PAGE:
Evan Nabavian only flexes in the dark
Rae Sremmurd are men of juxtapositions. They make a song about bad bitches, but then the video shows them having wholesome fun with two young ladies. They live for the turn up, but the video shows a sunny day at the carnival. The beat is somber and minimal, but they throw endless elbows. And oh yeah, they look and sound like 6th graders.
The brothers Sremmurd are an outlet for Mike Will’s weirder ideas. It can’t be that hard to sell weird beats in Atlanta, especially if your name is Mike Will. Rather, it would appear Mike heard their pre-pubescent thrashing and thought he could make hits with it. Sure enough, “No Flex Zone” is one of 2014’s biggest debuts alongside “U Guessed It” and and “Hot Nigga”. It carefully matches the current palette of strip club/party rap and it’s meme-ready, validating Mike Will’s super-producer instincts. He surely recognized that the inversion of masculinity in rap that began with skinny jeans would reward dudes who sound like they just hooked up Tetris on their graphing calculators.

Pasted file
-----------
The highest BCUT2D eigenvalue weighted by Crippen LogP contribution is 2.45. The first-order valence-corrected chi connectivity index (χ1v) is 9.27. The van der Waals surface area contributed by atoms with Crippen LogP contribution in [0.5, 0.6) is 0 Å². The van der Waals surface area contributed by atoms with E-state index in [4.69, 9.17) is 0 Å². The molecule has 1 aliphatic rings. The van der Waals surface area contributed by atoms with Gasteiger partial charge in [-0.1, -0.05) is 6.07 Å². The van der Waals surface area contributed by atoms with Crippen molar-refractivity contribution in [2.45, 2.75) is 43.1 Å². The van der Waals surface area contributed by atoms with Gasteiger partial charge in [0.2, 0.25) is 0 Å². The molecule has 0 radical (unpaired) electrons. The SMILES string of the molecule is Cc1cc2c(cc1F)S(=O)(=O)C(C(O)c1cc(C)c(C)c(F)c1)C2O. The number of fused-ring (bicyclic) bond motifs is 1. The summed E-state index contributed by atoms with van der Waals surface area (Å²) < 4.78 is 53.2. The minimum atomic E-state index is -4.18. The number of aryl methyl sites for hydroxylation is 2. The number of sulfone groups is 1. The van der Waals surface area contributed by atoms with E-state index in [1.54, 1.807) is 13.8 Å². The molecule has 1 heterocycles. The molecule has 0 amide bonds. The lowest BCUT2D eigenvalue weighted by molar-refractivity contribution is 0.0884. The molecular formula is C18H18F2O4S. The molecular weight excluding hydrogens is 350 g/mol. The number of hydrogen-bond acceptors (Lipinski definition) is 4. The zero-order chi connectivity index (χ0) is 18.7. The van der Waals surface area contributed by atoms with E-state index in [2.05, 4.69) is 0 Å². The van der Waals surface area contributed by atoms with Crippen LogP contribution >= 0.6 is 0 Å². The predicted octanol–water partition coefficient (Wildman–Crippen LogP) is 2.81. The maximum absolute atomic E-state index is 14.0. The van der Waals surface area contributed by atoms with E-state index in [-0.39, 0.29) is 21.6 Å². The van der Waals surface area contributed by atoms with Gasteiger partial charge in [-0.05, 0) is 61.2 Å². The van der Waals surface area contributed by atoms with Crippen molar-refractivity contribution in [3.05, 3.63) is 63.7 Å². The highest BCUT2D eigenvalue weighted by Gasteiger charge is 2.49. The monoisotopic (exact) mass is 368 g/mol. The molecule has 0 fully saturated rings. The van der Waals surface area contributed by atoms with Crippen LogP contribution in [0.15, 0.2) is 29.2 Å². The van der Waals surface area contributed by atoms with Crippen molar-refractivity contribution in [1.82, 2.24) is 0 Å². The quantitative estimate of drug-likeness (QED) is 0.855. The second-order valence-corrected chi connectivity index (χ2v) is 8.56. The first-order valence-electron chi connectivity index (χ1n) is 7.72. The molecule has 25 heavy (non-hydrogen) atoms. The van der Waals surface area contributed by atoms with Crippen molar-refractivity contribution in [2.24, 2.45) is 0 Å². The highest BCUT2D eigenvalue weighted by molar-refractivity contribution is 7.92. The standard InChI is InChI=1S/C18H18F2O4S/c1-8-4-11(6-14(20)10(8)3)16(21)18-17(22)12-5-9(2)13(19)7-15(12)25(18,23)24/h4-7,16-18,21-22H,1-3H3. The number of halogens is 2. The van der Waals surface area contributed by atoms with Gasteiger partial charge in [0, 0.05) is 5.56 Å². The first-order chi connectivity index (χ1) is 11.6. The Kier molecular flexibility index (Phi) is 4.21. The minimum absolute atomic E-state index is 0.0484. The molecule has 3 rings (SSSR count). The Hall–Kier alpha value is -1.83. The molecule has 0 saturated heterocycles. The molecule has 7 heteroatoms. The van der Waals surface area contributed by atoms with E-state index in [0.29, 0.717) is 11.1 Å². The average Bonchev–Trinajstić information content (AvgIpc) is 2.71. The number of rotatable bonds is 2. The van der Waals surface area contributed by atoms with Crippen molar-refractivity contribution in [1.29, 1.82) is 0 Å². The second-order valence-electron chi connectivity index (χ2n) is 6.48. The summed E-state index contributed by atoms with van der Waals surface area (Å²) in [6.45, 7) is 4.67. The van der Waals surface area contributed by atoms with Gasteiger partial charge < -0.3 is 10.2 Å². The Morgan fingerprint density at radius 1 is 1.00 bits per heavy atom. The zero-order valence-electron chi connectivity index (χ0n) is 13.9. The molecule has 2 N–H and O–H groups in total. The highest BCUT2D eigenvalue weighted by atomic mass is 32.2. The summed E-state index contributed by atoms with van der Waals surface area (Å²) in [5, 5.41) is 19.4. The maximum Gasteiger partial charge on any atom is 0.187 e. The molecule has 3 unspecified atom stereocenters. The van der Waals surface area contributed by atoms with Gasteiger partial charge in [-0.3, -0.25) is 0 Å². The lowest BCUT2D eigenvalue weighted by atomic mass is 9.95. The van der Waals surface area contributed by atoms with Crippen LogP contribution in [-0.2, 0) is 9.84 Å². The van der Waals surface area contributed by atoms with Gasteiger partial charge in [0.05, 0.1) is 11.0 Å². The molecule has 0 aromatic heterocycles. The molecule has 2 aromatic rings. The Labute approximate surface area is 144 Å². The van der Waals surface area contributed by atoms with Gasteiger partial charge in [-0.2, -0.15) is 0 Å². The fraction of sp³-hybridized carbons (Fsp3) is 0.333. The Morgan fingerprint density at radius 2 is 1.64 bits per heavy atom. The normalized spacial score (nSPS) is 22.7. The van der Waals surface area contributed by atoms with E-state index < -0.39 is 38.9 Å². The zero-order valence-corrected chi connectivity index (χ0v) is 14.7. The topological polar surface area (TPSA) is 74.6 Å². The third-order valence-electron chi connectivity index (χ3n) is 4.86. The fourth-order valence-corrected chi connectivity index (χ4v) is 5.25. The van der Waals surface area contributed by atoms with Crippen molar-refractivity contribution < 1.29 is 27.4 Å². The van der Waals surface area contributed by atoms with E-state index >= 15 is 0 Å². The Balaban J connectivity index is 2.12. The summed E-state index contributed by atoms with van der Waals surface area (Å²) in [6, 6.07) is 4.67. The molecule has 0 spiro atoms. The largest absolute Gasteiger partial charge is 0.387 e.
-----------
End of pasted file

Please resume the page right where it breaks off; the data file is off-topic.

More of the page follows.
Child rappers aren’t new. Shyheim, Chi Ali, and Kriss Kross all played this card already. The difference with Rae Sremmurd is twofold. First, they’re not actually kids — they’re coy about it in interviews, but Swae Lee’s recent arrest proves he’s 19. Second, now that they’re are a few songs deep, it would appear that their cadence isn’t just a gimmick. I like their other two songs even more than “No Flex Zone.” “We” soundtracks a dystopian house party and “No Type” has pristine, crunchy synths you might hear on a 70s library record. The fact that they’re dropping an EP rather than a bloated mixtape suggests a rare semblance of quality control.
So approach Rae Sremmurd with an open mind. Anything can happen if Young Thug made it.